St. Petersburg Times Online: News of Florida
TampaBay.com
Place an Ad Calendars Classified Forums Sports Weather
  • New legislative blood finds revolution in vain
  • Budget plan offers bonus for teachers
  • A visit, a gift, a great big mess
  • 2 hurdles left for nursing home bill
  • Legislative notebook
  • Bill would mandate 4 generic drugs
  • Landowner seeks to alter development rules
  • Negotiators agree on election reform package
  • Prosecutors say attorney eavesdropped

  • Lucy Morgan
  • Don't like the rules? Just change the rules

  • From the state wire

  • Hurricane Jeanne appears on track to hit Florida's east coast
  • Rumor mill working overtime after Florida hurricanes
  • Developments associated with Hurricanes Ivan and Jeanne
  • Four killed in Panhandle plane crash were on Ivan charity mission
  • Hurricane Frances caused estimated $4.4 billion in insured damage
  • Disabled want more handicapped-accessible voting machines
  • USF forces administrators to resign over test score changes
  • Man's death at Universal Studios ruled accidental
  • State child welfare workers in Miami fail to do background checks
  • Hurricane Jeanne heads toward southeast U.S. coast
  • Hurricane Jeanne spurs more anxiety for storm-weary Floridians
  • Mistrial declared in case where teen was target of racial "joke"
  • Panhandle utility wants sewer plant moved to higher ground
  • State employee arrested on theft, bribery charges
  • Homestead house fire kills four children, one adult
  • Pierson leader tries to cut off relief to local fern cutters
  • Florida's high court rules Terri's law unconstitutional
  • Jacksonville students punished for putting stripper pole in dorm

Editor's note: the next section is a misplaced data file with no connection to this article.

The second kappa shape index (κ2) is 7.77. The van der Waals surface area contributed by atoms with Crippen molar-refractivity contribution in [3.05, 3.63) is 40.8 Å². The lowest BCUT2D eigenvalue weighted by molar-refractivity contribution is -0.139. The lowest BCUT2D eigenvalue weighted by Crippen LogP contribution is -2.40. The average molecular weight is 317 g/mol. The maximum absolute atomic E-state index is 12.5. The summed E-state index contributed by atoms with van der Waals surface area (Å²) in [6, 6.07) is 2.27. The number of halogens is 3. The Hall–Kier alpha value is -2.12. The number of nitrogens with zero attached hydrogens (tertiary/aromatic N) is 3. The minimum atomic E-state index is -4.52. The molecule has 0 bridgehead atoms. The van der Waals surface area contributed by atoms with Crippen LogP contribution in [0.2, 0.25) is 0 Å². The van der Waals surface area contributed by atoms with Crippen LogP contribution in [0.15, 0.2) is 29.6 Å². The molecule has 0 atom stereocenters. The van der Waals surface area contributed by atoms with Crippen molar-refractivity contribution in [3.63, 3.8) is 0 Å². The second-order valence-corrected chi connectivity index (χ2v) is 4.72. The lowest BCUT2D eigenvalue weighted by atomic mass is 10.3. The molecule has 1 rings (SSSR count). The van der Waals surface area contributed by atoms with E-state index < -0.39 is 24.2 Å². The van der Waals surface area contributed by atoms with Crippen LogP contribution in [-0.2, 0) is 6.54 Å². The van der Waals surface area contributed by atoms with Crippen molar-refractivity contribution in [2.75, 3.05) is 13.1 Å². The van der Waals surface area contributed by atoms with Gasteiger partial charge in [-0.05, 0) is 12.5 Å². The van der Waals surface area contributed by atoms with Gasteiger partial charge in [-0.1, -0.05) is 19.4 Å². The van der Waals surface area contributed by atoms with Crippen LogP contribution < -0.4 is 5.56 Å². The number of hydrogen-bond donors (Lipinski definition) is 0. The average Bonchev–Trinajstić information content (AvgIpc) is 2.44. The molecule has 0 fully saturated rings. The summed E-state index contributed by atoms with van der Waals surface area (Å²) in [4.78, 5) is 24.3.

• FEMA handling nearly 600,000 applications for help
  • Man who killed wife, niece, self also killed mother in 1971
  • Producer sues city over lead ball fired by Miami police
  • Tourism suffers across Florida after pummeling by hurricanes
  • Key dates in the life of Terri Schiavo
  • An excerpt from the unanimous ruling in the Schiavo case
  • Four confirmed dead after small plane crash in Panhandle
  • Correction: Disney-Cruise Line story
  • tampabay.com

    printer version

    New legislative blood finds revolution in vain

    Term limits pave the way for 63 new House members. But party leaders keep them in line with their agendas.

    By ADAM C. SMITH

    © St. Petersburg Times, published May 3, 2001


    TALLAHASSEE -- So much for the freshman revolution in the capital.

    When term limits swept a huge batch of newcomers into the Legislature this year, it appeared a new force of fresh blood might be coming to Tallahassee. After all, 63 independent-minded fresh faces could wield tremendous clout in the state House, just as post-Watergate newcomers dramatically changed the way Congress did business.

    In Tallahassee, though, it didn't happen. All those rookie lawmakers have been united in little besides their angst. Only occasionally did new legislators assert themselves and vote against the wishes of their party leadership.